Eclectic musical fusionist extraordinaire, Nitin Sawhney shares just a few of the influences that have shaped his world

CAMDEN

“Oh, you’re calling from Camden? Camden has had an influence on my life – I’ve got a lot of memories of it. I remember back in the 1980s when I played with The James Taylor Quartet, we did the Sunday lunchtime gigs at Dingwalls. I’ve also played the Jazz Cafe many times. I have fond memories of the gigs there. Camden Market on a Sunday was always good fun too.”

FAMILY FAVOURITES

“Both my mum and dad were very heavily into Indian classical music, so I would hear a lot of Ravi Shankar in the house and also Hariprasad Chaurasia and Shivkumar Sharma. My dad listened to Cuban music and flamenco too, so that’s how I got into that, and a great deal of jazz . He would listen to Miles Davis a lot. My brothers were into everything from Santana to The Doors to Led Zeppelin.”

HITCHCOCK FILMS

“I’m a film composer as well as a musician and producer. I grew up watching a lot of films and thinking about how music works with them – I was just as interested in the composer as the director. I loved Hitchcock’s films because of the relationship between him and Bernard Herrmann. The first time I saw ‘Psycho’ I was nine years old. The stabbing sounds really stayed in my head, but I wasn’t freaked out, I was more impressed by the music. I was 13 when ‘Star Wars’ came out – the massive sound of John Williams struck me as really powerful too.”

PLAYING THE FIELD

“My friends at school were all into punk, so I would play in punk bands. But I was a classical pianist, I played in youth orchestras and I also learned Indian classical music and the sitar through a local Sikh temple. The default position for me is that music is something to explore without limitations. In the current climate, where everything is about boundaries and division, I always turn back to it, and the way it flourishes and becomes more rich and diverse when there is freedom of movement.”

FLAMENCO

“I think the arts always benefit from being open to possibility rather than being closed and isolationist, and flamenco is a great example of that. It originated in Rajasthan. The Rajasthani gypsies went to Turkey and then to Spain, picked up all the Moorish traditions, and then those merged with the whole classical guitar sound. Later exponents like Tomatito and Paco De Lucía – who played with people like Ravi Shankar and John McLaughlin – brought the jazz tradition to it. The growth of flamenco has been incredible. It’s had all these different influxes of cultures. It’s now a classical tradition in itself as well as a folk form.”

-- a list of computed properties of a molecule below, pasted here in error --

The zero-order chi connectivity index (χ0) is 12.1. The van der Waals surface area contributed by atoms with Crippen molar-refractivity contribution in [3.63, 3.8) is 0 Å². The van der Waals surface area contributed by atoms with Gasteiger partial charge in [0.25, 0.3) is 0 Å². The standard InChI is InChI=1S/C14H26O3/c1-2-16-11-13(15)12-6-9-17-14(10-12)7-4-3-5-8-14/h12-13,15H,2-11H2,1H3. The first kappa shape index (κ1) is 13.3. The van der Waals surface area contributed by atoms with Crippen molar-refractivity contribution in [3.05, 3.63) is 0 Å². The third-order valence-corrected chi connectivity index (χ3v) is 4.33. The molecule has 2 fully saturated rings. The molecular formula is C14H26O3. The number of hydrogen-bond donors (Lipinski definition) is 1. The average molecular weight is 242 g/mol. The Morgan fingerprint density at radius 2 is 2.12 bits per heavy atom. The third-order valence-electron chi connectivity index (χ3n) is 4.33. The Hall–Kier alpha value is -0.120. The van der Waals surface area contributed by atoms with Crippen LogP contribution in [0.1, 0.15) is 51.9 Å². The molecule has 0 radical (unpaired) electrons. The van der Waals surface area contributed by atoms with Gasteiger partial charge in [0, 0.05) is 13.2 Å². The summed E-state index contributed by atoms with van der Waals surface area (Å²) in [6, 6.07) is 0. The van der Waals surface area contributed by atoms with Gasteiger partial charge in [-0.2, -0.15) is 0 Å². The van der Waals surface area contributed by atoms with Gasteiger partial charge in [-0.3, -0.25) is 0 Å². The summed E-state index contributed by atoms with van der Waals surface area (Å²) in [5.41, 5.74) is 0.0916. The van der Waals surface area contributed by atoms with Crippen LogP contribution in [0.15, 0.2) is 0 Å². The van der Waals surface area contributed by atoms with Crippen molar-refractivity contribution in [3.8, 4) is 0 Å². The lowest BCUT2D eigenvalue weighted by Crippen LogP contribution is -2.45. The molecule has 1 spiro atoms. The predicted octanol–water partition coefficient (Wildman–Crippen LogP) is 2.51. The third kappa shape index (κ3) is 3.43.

MERSEY BEATS

“When I left home, I went to study law at Liverpool University and I’d play with bands in the evenings as a session musician. I spent most of my time with other musicians and I’d be listening to local acts like The Icicle Works, who were doing really interesting stuff, as well as artists like The Cure and John Martyn.

“I’m a fellow of LIPA, the Liverpool Institute For Performing Arts, which Paul McCartney set up. There’s real pride in the tradition of The Beatles in Liverpool. It’s not a cheesy past is it? It’s great music and those guys knew how to craft a song. It was interesting, later on, meeting people like McCartney and getting to know George’s wife Olivia and their son Dhani Harrison. It’s a weird thing because The Beatles were an amazing historical legacy for me then. Now I feel close to it, having worked with people like Paul McCartney. A lot of different types of music have come out of Liverpool at different times, and they all seem to have this particular melancholy.”

DRUM ’N’ BASS

“I remember being blown away by Herbie Hancock’s ‘Rockit’ when I was younger, and then being fascinated by the programmed synthesisers of Kraftwerk. But drum ’n’ bass was my proper introduction to electronic music and to DJing especially. At the beginning, people like LTJ Bukem, then Photek and Total Science – those albums were just awesome. And Goldie’s ‘Timeless’, obviously. But I remember being spellbound by 4hero doing it all live, bringing in an almost acoustic version of it, taking beats and putting them back onto instruments. I was fascinated by that.”

HAVING A LAUGH

“I can’t say much more than this, but I’m writing a situation comedy at the moment that’s looking like it’s going to get a commission. It’s pretty surreal and out there. The humour’s along the lines of ‘Spinal Tap’ meets ‘The Office’. I’m really enjoying it and it’s getting a very good response from people.

“There is a crossover between music and comedy, which I guess is related to timing. You’ve got Dudley Moore, who was one of the great jazz pianists. Steve Martin was a great banjo player, Bill Bailey is a very talented musician. Sanjeev Bhaskar plays keyboards really well and he sings quite a bit.

“There’s a similar sense of intuitive timing with music as there is with comedy. I’ve always thought there is a connection. It’s not something you can teach, you either hear it or you don’t.

“DJing is the same too – you get a reaction from a crowd like you get a laugh from an audience. I love Stewart Lee and I love what he did with Asian Dub Foundation and ‘Comin’ Over Here’. It was amazing and they did really well with it. I met him – at the Jazz Awards of all places – and he was a really lovely, sweet guy.”

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